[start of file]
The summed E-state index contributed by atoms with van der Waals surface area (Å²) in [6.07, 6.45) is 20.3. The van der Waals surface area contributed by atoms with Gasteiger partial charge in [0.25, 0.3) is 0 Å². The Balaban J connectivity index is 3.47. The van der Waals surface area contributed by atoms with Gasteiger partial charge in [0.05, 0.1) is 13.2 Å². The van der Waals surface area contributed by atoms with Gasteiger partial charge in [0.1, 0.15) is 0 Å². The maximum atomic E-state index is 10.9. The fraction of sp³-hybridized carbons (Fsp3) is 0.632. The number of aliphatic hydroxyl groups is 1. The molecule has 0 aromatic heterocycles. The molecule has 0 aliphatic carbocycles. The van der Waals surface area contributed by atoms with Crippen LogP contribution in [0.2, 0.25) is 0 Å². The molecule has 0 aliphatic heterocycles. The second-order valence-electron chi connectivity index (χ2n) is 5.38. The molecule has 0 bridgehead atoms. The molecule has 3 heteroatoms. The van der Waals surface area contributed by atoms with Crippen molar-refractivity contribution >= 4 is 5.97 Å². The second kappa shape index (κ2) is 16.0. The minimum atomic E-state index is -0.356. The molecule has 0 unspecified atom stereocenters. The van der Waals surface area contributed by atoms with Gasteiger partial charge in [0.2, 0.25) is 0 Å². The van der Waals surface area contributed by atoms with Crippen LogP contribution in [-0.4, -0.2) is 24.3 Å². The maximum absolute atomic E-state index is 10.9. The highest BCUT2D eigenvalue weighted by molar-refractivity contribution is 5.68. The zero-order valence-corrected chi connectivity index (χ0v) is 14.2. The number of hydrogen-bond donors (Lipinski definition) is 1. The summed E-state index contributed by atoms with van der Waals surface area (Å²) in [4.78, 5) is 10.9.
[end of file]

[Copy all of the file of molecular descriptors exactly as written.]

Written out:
The summed E-state index contributed by atoms with van der Waals surface area (Å²) in [6.07, 6.45) is 20.3. The van der Waals surface area contributed by atoms with Gasteiger partial charge in [0.25, 0.3) is 0 Å². The Balaban J connectivity index is 3.47. The van der Waals surface area contributed by atoms with Gasteiger partial charge in [0.05, 0.1) is 13.2 Å². The van der Waals surface area contributed by atoms with Gasteiger partial charge in [0.1, 0.15) is 0 Å². The maximum atomic E-state index is 10.9. The fraction of sp³-hybridized carbons (Fsp3) is 0.632. The number of aliphatic hydroxyl groups is 1. The molecule has 0 aromatic heterocycles. The molecule has 0 aliphatic carbocycles. The van der Waals surface area contributed by atoms with Crippen LogP contribution in [0.2, 0.25) is 0 Å². The molecule has 0 aliphatic heterocycles. The second-order valence-electron chi connectivity index (χ2n) is 5.38. The molecule has 0 bridgehead atoms. The molecule has 3 heteroatoms. The van der Waals surface area contributed by atoms with Crippen molar-refractivity contribution >= 4 is 5.97 Å². The second kappa shape index (κ2) is 16.0. The minimum atomic E-state index is -0.356. The molecule has 0 unspecified atom stereocenters. The van der Waals surface area contributed by atoms with Gasteiger partial charge in [0.2, 0.25) is 0 Å². The van der Waals surface area contributed by atoms with Crippen LogP contribution in [-0.4, -0.2) is 24.3 Å². The maximum absolute atomic E-state index is 10.9. The highest BCUT2D eigenvalue weighted by molar-refractivity contribution is 5.68. The zero-order valence-corrected chi connectivity index (χ0v) is 14.2. The number of hydrogen-bond donors (Lipinski definition) is 1. The summed E-state index contributed by atoms with van der Waals surface area (Å²) in [4.78, 5) is 10.9.